Let’s get past the marketing fluff… What can a RPO provider
deliver? For the sake of this article,
I am only going to focus on “full life cycle” recruitment process outsourcing
as defined below.
RPO Alliance, a group of the Human Resources Outsourcing Association (HROA),
approved this definition in February 2009: “Recruitment Process
Outsourcing (RPO) is a form of business process outsourcing (BPO) where an
employer transfers all or part of its recruitment processes to an external
service provider. An RPO provider can provide its own or may assume the
company’s staff, technology, methodologies and reporting. In all cases, RPO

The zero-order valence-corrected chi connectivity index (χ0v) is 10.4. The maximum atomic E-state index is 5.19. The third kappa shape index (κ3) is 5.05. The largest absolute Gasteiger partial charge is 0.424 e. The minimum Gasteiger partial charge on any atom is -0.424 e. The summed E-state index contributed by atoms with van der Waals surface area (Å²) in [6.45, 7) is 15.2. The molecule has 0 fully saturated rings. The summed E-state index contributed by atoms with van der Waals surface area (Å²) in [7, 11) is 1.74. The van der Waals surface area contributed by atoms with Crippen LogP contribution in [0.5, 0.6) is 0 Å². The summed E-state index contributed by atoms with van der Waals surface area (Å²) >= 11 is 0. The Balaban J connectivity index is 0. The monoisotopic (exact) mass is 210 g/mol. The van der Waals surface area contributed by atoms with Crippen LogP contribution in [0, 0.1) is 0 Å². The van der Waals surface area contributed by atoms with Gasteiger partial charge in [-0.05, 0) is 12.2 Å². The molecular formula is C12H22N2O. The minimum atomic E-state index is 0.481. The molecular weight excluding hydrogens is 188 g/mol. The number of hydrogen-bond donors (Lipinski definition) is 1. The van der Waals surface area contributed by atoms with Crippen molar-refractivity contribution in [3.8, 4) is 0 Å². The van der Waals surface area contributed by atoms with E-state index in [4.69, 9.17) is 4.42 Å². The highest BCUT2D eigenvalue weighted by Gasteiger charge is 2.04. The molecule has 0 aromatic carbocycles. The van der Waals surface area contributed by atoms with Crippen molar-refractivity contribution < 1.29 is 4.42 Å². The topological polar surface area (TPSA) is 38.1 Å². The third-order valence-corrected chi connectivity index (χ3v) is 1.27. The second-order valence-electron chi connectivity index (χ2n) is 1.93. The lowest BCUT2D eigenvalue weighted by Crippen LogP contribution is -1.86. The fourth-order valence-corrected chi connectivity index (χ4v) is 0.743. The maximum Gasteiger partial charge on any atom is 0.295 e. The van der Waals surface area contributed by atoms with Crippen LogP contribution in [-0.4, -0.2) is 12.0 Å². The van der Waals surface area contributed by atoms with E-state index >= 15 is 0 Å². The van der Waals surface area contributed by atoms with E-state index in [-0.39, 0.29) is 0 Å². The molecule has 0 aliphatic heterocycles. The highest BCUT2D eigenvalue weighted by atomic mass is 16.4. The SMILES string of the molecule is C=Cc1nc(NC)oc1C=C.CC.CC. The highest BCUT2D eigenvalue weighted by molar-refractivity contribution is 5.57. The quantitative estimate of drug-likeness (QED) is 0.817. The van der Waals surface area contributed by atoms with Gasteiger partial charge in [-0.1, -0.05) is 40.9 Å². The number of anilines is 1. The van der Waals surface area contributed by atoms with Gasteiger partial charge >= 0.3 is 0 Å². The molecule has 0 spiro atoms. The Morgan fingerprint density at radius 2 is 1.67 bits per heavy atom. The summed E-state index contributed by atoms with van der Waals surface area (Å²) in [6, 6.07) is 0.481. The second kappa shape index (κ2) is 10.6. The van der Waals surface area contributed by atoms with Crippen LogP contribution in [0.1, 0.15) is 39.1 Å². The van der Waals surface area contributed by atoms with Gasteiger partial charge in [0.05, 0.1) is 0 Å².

differs greatly from providers such as staffing companies and contingent/retained
search providers in that it assumes ownership of the design and management of
the recruitment process and the responsibility of results
Today’s blog posting will focus on the difference between “high
volume” and “high complexity” RPO solutions. At the highest levels both
require requisition management, sourcing, screening, interviewing, offer and
on-boarding practices. However the
detailed processes, the people and where the most time is spent, will vary
based upon complexity. So just because
your RPO fills call center roles really well, does not mean they can do high
level professional roles and vice / versa. Let’s talk!
High Volume / Low
We need a lot of people, quickly!! Can you breath, can you pass an assessment
and do you have the basic skills? Okay I
am exaggerating, but these are typically roles that are “volume” based and